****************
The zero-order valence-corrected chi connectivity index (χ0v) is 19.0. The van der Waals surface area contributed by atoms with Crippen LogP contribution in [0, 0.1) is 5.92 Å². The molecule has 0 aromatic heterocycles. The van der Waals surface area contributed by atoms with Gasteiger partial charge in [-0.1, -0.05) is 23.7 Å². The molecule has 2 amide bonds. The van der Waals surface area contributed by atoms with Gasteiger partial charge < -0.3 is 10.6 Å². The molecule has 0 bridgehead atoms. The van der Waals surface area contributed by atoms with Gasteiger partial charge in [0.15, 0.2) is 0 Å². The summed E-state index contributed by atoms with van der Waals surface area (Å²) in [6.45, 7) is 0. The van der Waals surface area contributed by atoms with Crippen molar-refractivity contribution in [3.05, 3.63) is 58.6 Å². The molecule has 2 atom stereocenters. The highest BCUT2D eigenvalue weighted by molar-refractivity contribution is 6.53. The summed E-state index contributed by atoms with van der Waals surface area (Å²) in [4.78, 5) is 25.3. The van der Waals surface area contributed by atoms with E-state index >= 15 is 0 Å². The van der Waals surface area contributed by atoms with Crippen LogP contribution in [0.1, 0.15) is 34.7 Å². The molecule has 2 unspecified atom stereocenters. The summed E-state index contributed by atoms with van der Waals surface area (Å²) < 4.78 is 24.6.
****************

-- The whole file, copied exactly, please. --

The zero-order valence-corrected chi connectivity index (χ0v) is 19.0. The van der Waals surface area contributed by atoms with Crippen LogP contribution in [0, 0.1) is 5.92 Å². The molecule has 0 aromatic heterocycles. The van der Waals surface area contributed by atoms with Gasteiger partial charge in [-0.1, -0.05) is 23.7 Å². The molecule has 2 amide bonds. The van der Waals surface area contributed by atoms with Gasteiger partial charge < -0.3 is 10.6 Å². The molecule has 0 bridgehead atoms. The van der Waals surface area contributed by atoms with Gasteiger partial charge in [0.15, 0.2) is 0 Å². The summed E-state index contributed by atoms with van der Waals surface area (Å²) in [6.45, 7) is 0. The van der Waals surface area contributed by atoms with Crippen molar-refractivity contribution in [3.05, 3.63) is 58.6 Å². The molecule has 2 atom stereocenters. The highest BCUT2D eigenvalue weighted by molar-refractivity contribution is 6.53. The summed E-state index contributed by atoms with van der Waals surface area (Å²) in [4.78, 5) is 25.3. The van der Waals surface area contributed by atoms with E-state index >= 15 is 0 Å². The van der Waals surface area contributed by atoms with Crippen LogP contribution in [0.1, 0.15) is 34.7 Å². The molecule has 2 unspecified atom stereocenters. The summed E-state index contributed by atoms with van der Waals surface area (Å²) < 4.78 is 24.6.